Choice of key aide to Sheriff Tom Dart to judicial post challenged over questions of race, experience

The appointment of Cook County Sheriff Tom Dart's chief police advisor has brought criticism from pastors, lawyers and activists over the state Supreme Court's choice.

The appointment of the Cook County sheriff’s chief policy advisor to the bench has sparked complaints from pastors, attorneys and activists who question the choice of a white candidate to fill a vacancy in a Cook County subcircuit that includes portions of Chicago’s West Side with significant minority populations.

The dispute surrounds the Supreme Court appointment of Cara Smith, Sheriff Tom Dart’s key advisor, who was approved by the state Supreme Court June 6 to fill the vacancy created by the resignation of Marianne Jackson. The appointment takes effect Monday and lasts into December, 2020, after 7th subcircuit voters will fill the seat for a full six-year term.

The appointment was recommended by state Supreme Court Justice Anne Burke, and approved by the full court, after Smith was rated “highly qualified” by a screening committee that reviewed applicants. The Chicago Bar Association had rated Smith “qualified.”

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But the appointment has drawn criticism that involve issues of race and courtroom experience, as Smith has for the past several years held positions as deputy chief of staff to the state Attorney General, and then more recently working for Dart. The subcircuit includes the majority African-American neighborhoods of Garfield Park, Austin and Lawndale, but also stretches into the suburbs of Berwyn, Proviso Township and to Forest Park, where Smith lives.

On Friday community and faith-based leaders, attorneys and activists gathered in the lobby of the Michael Bilandic State Office Building urging Burke to rescind the appointment. Smith declined to comment, and Burke emailed that she was at a conference and thus unavailable to comment.

“The face of justice clearly matters,” said Rev. Marshall Hatch of the Mount Pilgrim Missionary Baptist Church in West Garfield, and a member of the Leaders Network, who was among the group that gathered to oppose the appointment. Hatch added that the cultural experiences a justice brings to the bench “determine the degree of justice we can expect.”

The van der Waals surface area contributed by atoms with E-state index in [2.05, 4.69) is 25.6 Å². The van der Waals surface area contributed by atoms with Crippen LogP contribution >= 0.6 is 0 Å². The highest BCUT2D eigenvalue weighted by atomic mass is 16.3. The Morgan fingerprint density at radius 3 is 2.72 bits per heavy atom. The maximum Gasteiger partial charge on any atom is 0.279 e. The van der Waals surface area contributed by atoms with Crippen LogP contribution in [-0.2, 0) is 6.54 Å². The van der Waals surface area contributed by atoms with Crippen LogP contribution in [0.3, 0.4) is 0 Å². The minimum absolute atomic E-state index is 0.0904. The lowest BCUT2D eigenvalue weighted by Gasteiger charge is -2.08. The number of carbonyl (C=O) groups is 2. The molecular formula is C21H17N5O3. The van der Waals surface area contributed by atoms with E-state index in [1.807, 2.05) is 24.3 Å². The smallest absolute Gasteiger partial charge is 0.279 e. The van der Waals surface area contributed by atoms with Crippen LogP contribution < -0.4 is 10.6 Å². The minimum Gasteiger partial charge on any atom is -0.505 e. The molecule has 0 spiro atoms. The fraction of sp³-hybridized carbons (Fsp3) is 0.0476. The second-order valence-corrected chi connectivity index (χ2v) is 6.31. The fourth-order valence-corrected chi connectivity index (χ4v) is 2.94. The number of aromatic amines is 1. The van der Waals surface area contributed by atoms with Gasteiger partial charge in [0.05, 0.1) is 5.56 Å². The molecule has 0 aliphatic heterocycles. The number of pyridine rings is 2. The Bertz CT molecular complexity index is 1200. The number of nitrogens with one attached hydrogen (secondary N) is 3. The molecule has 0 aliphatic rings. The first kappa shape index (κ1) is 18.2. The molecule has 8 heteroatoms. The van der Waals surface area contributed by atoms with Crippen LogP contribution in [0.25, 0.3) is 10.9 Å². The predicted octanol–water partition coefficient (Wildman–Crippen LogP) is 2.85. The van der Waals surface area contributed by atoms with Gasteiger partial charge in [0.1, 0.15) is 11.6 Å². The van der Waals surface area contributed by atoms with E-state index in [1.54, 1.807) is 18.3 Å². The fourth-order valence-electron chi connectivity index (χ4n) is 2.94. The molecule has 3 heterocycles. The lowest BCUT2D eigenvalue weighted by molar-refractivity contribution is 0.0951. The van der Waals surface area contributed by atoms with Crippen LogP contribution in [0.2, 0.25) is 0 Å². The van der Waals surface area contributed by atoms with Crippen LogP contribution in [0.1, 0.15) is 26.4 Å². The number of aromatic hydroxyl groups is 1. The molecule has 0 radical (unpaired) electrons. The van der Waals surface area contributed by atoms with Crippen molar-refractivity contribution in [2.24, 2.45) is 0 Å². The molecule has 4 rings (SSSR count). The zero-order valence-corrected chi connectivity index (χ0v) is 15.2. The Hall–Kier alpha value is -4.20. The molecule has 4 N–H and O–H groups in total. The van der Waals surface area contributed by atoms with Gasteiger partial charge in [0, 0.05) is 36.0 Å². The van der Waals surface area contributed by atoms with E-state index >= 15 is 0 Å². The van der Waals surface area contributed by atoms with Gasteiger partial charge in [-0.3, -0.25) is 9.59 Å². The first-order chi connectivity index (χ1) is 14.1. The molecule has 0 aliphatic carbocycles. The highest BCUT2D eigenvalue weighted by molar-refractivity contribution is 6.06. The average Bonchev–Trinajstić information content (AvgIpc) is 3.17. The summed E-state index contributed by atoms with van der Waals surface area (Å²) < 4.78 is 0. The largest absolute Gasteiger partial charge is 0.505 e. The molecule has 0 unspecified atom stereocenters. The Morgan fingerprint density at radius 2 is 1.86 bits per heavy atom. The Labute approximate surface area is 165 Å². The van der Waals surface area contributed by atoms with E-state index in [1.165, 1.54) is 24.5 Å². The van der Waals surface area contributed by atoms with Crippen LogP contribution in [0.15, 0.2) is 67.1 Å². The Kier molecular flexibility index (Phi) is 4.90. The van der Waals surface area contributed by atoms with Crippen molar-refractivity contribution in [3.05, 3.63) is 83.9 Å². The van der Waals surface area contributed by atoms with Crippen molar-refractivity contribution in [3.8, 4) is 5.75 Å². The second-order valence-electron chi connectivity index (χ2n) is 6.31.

The State Supreme Court had posted a press release from Justice Burke on Thursday, noting that Smith’s appointment had gone through a screening committee and emphasizing that the court is dedicated to appointing “the highest qualified individuals.” On Friday, the court removed that press release and posted an amended version that noted Justice P. Scott Neville, the only black justice on the court, had not taken part in the vote to approve Smith’s appointment.

Kevin Forde, a Chicago lawyer who heads Burke’s screening committee, said it had evaluated twelve applicants and interviewed five for this vacancy. He said that candidates — “a number” of whom were white — were evaluated based on their abilities and personal and professional histories, but he added that the selection committee is not “colorblind.”

Forde said the committee was “fully aware” of Smith’s lack of recent courtroom experience.

“People of different cultures [and] races bring different things to the bench, and that’s something that I’m sure is on everybody’s mind in the committee,” Forde said. However, he added, “we certainly don’t limit the application process to candidates of a certain race or ethnic group.”

Mable Taylor, an attorney and lifelong West Side resident who ran but lost for a court seat in 2018, said she sometimes questions “whether some of the judges hear what I hear,” in the courtroom, noting that differences in cultural background and experiences can affect how a judge rules on the bench. “We need diversity in our community because we don’t want to see so many of our black men locked up when a person might be able to understand what goes on in their community,” Taylor added.

Though Smith resides in Forest Park and has said that she raised her family in Maywood, the speakers Friday described her as disconnected from the West Side community, in contrast with Jackson, a West Side community member. “Our children had somebody to look up to and emulate, and now they’ve taken that away from us,” said Rev. Ira Acree of the Greater St. John Bible Church in Austin.

Burke, in her press release, noted that Alderman Jason Ervin — who was at the event Friday — had urged her to appoint a candidate whom, Burke wrote, had been found “not recommended” by the Chicago Bar Association.

At the press conference today, Ervin said his support of an unsuccessful candidate was not connected to his opposition to Smith’s appointment.

Eric Russell, executive director of the Tree of Life Justice League of Illinois, which advocates for police accountability said he was aware of several prominent African American attorneys who had submitted applications, but none of them had ever been called or interviewed when the appointment was announced.

One of them, attorney Patrick D. John, moved to Austin five years ago in order to “sink roots” into the community and represent the residents of the West Side. He and his wife attend church in Austin and have been warmly received by the community there, he said. John received a letter from the Chicago Bar Association’s Judicial Evaluation Committee informing him that he was “‘qualified’ for the office of Associate Judge.” He said he did not, however, receive a call from the judicial selection committee, and he learned of Smith’s appointment from news reports.

David Cherry, city leader of the All Stars Project Chicago and a member of the Leaders Network, said of children of the black community: “It may be true you can be a mayor or a president, but perhaps you cannot be appointed as a justice.”